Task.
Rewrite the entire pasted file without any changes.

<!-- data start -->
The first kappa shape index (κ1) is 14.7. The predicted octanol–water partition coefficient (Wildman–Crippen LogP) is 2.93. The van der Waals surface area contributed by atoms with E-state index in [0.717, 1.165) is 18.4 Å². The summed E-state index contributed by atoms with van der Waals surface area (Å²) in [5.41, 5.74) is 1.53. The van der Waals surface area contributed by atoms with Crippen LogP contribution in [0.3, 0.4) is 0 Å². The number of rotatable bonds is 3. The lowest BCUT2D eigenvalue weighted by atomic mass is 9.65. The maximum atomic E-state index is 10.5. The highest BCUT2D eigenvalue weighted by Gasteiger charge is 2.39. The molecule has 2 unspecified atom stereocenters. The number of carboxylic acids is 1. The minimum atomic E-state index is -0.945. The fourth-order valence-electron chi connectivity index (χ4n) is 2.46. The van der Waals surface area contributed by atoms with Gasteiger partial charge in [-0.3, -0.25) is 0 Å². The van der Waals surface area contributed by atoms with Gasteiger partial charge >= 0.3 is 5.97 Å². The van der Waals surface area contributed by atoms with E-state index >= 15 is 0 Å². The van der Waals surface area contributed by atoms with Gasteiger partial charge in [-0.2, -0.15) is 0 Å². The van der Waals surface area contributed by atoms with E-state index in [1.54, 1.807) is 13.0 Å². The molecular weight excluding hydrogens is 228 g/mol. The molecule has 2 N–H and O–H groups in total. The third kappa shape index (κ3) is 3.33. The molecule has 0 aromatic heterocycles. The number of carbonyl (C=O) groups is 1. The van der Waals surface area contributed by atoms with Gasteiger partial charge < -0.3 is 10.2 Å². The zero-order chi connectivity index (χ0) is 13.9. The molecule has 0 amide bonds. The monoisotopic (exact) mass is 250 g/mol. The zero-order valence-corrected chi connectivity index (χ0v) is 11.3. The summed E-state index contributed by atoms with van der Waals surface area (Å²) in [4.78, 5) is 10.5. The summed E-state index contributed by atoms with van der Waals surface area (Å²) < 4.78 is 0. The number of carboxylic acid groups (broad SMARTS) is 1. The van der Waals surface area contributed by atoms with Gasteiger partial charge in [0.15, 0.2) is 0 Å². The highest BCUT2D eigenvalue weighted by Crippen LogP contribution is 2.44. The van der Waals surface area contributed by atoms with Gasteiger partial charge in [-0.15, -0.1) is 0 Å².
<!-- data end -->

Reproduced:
The first kappa shape index (κ1) is 14.7. The predicted octanol–water partition coefficient (Wildman–Crippen LogP) is 2.93. The van der Waals surface area contributed by atoms with E-state index in [0.717, 1.165) is 18.4 Å². The summed E-state index contributed by atoms with van der Waals surface area (Å²) in [5.41, 5.74) is 1.53. The van der Waals surface area contributed by atoms with Crippen LogP contribution in [0.3, 0.4) is 0 Å². The number of rotatable bonds is 3. The lowest BCUT2D eigenvalue weighted by atomic mass is 9.65. The maximum atomic E-state index is 10.5. The highest BCUT2D eigenvalue weighted by Gasteiger charge is 2.39. The molecule has 2 unspecified atom stereocenters. The number of carboxylic acids is 1. The minimum atomic E-state index is -0.945. The fourth-order valence-electron chi connectivity index (χ4n) is 2.46. The van der Waals surface area contributed by atoms with Gasteiger partial charge in [-0.3, -0.25) is 0 Å². The van der Waals surface area contributed by atoms with Gasteiger partial charge >= 0.3 is 5.97 Å². The van der Waals surface area contributed by atoms with E-state index >= 15 is 0 Å². The van der Waals surface area contributed by atoms with Gasteiger partial charge in [-0.2, -0.15) is 0 Å². The van der Waals surface area contributed by atoms with E-state index in [1.54, 1.807) is 13.0 Å². The molecular weight excluding hydrogens is 228 g/mol. The molecule has 2 N–H and O–H groups in total. The third kappa shape index (κ3) is 3.33. The molecule has 0 aromatic heterocycles. The number of carbonyl (C=O) groups is 1. The van der Waals surface area contributed by atoms with Gasteiger partial charge < -0.3 is 10.2 Å². The zero-order chi connectivity index (χ0) is 13.9. The molecule has 0 amide bonds. The monoisotopic (exact) mass is 250 g/mol. The zero-order valence-corrected chi connectivity index (χ0v) is 11.3. The summed E-state index contributed by atoms with van der Waals surface area (Å²) in [4.78, 5) is 10.5. The summed E-state index contributed by atoms with van der Waals surface area (Å²) < 4.78 is 0. The number of carboxylic acid groups (broad SMARTS) is 1. The van der Waals surface area contributed by atoms with Gasteiger partial charge in [0.15, 0.2) is 0 Å². The highest BCUT2D eigenvalue weighted by Crippen LogP contribution is 2.44. The van der Waals surface area contributed by atoms with Gasteiger partial charge in [-0.15, -0.1) is 0 Å².